It describes the states of Jagrat (wakeful), Swapna(dream), Sushupti (deep sleep), and Turiya (the fourth state beyond deep sleep, the state of pure consciousness where only non-duality exists). The focus of this Upanishad on contemplating upon Om obliquely, forms some of the roots of Yoga Darshana.
Similarly, we find a reference to Nadis (variously: nerves, blood vessels, arteries, pulse) in the Chandogya Upanishad, which says:
A hundred and one are the arteries of the heart, one of them leads up to the crown of the head. Going upward through that, one becomes immortal.
The “crown of the head” mentioned here is the precursor to the more famous conception of the Sahasrara Chakra (Thousand-petalled chakra located at the crown of the head) in Kundalini Yoga.
The Brihadaranyaka (literally: Great Forest) Upanishad, as symbolised by its name, is indeed perhaps the greatest exposition of the Moksha Yoga or the yoga of liberation.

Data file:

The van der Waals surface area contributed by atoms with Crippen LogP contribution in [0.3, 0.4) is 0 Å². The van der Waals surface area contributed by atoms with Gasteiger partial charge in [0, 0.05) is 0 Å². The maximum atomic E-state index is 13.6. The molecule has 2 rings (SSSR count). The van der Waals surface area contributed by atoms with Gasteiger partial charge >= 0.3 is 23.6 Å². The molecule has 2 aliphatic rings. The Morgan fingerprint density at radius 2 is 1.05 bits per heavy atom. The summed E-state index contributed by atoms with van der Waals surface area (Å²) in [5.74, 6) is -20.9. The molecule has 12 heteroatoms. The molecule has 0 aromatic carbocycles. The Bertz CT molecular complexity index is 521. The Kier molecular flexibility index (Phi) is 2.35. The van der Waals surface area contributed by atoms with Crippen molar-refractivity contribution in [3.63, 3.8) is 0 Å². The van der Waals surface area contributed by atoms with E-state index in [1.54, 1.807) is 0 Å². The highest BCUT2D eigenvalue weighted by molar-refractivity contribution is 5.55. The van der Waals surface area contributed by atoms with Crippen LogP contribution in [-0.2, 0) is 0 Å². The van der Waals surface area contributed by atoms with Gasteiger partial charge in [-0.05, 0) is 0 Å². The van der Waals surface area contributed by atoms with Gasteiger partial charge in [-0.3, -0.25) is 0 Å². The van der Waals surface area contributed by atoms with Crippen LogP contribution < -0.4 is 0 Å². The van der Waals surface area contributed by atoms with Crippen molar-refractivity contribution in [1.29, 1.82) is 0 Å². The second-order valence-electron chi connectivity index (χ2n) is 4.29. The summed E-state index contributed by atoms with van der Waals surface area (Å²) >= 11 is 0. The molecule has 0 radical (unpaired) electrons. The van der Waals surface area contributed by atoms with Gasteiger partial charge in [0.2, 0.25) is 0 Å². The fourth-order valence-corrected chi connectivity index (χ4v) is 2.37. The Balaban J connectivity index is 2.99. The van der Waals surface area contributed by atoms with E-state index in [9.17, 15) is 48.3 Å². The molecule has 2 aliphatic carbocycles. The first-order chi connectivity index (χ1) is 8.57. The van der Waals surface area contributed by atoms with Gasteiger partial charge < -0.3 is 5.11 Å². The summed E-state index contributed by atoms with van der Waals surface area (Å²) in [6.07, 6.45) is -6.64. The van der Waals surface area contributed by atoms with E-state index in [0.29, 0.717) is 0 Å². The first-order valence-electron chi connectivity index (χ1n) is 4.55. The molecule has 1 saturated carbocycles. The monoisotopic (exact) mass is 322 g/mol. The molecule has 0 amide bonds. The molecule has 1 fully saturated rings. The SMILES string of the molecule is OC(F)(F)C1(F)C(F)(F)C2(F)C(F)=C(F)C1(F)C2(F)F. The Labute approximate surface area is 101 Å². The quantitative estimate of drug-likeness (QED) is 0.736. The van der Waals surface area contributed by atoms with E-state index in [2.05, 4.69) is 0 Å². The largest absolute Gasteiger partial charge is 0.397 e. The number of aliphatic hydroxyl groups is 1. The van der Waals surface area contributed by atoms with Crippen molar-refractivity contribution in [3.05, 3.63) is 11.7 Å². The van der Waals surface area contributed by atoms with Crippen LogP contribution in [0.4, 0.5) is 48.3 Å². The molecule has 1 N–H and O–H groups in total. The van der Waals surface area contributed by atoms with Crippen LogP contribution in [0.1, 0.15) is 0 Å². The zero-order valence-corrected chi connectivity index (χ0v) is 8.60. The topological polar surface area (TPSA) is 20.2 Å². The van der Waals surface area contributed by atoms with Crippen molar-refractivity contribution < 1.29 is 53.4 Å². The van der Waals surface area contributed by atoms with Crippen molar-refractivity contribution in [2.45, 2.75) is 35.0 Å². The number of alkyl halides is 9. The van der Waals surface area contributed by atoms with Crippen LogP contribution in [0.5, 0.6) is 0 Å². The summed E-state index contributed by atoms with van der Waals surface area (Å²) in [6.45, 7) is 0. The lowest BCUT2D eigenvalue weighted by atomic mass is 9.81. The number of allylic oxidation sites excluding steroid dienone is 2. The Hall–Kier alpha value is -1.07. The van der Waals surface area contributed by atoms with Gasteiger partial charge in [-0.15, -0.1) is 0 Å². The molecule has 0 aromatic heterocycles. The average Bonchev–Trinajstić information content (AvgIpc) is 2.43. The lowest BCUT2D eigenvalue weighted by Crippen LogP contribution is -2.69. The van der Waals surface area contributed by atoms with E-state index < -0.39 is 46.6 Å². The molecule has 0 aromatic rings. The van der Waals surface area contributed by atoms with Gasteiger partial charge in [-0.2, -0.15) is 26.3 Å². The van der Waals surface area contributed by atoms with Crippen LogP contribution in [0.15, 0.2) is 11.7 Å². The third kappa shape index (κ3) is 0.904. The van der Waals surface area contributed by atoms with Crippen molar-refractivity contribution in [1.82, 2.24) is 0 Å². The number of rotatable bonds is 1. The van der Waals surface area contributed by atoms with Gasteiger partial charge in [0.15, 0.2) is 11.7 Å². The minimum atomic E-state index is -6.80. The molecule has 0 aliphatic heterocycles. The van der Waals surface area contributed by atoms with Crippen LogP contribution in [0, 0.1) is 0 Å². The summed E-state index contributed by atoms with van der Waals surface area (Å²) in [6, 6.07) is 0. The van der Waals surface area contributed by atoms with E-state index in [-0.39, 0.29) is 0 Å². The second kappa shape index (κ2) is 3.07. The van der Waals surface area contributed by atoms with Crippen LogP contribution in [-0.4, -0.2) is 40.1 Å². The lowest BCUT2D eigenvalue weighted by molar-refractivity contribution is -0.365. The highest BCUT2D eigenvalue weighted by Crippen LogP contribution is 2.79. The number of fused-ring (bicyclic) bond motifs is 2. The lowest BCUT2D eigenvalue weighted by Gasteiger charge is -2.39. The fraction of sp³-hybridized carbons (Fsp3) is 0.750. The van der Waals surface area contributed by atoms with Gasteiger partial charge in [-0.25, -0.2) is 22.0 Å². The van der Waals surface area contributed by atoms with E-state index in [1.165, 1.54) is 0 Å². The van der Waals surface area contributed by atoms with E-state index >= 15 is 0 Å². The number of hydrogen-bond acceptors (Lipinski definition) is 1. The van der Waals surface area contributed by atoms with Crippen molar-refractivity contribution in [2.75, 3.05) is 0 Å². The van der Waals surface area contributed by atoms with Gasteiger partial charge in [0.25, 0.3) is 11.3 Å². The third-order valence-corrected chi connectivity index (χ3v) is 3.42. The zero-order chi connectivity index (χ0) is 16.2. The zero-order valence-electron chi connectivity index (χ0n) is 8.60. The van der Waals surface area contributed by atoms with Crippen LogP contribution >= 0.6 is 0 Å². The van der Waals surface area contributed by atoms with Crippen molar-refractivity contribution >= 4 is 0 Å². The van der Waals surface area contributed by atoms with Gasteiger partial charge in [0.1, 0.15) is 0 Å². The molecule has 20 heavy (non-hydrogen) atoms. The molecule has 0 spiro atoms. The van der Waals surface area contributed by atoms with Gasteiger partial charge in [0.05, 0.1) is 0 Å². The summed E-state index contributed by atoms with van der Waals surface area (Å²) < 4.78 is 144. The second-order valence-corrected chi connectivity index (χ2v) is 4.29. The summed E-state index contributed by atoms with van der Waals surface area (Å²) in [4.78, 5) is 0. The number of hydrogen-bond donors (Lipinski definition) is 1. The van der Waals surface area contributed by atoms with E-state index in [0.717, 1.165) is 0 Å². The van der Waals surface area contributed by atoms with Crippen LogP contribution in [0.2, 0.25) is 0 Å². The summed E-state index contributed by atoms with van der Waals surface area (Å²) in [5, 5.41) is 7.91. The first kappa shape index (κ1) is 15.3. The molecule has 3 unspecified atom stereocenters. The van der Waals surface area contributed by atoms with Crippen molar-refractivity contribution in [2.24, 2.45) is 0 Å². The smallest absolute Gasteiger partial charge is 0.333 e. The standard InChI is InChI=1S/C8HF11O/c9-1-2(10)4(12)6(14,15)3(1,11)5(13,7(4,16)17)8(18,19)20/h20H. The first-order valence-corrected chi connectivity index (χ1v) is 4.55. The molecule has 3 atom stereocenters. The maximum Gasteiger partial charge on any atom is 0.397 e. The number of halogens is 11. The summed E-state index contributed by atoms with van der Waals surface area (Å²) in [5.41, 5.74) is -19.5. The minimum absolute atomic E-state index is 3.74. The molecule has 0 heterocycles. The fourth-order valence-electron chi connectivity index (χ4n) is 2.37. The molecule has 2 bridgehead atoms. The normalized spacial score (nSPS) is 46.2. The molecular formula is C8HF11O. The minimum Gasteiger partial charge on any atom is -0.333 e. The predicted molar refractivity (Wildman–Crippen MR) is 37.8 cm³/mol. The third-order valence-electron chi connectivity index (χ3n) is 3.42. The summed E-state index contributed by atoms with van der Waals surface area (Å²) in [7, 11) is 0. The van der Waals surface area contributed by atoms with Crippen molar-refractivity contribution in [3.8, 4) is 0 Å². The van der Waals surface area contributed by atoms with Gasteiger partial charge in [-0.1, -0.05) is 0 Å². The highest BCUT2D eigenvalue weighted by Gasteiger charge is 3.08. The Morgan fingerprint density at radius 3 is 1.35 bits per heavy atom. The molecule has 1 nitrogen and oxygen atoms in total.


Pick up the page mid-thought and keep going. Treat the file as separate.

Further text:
The Aitareya Brahmana too, mentions the Brahmarandhra (literally: gateway of bliss) located at the center of the skull, which again has a parallel in the Sahasrara Chakra found in Kundalini Yoga.
Yoga in the general Hindu lore
Another definitive source that helps us trace the Vedic foundations of yoga is the mammoth Yoga Vasishta (The yogic treatise of sage Vasishta) attributed to Sage Valmiki, author of the Ramayana. The Yoga Vasishta, which predates the Ramayana, is a conversation between Rama and Sage Vasishta and forms one of the main pillars of Hindu philosophical thought.
Needles, we don’t need a text other than the Bhagavad Gita to look for ample references to yoga. Celebrated verses about yoga therein include these:
• YogastahkurukarmanisangamtyaktvaDhananjaya… Perform your duty/actions being steadfast in yoga without getting attached to your actions, Arjuna
• Yogahkarmasukaushalam…Yoga is the adeptness in doing one’s own Karma
• Samatwam yoga uchyate…Being balanced in both success and failure is yoga
These apart, the chapter on Dhyana Yoga (yoga of meditation) is a veritable guide on the aims, method, and goals of yoga. As numerous traditional and modern scholars aver, the entire Bhagavad Gita is a treatise on yoga in itself.
Tracing the roots
This cataloguing exercise undertaken so far was necessary to underscore a crucial truth: that this vast gamut and corpus of literature that include meditations and treatises on yoga in thousands of verses spread over several centuries occurred before Patanjali systematised yoga as an independent school of Hindu philosophy.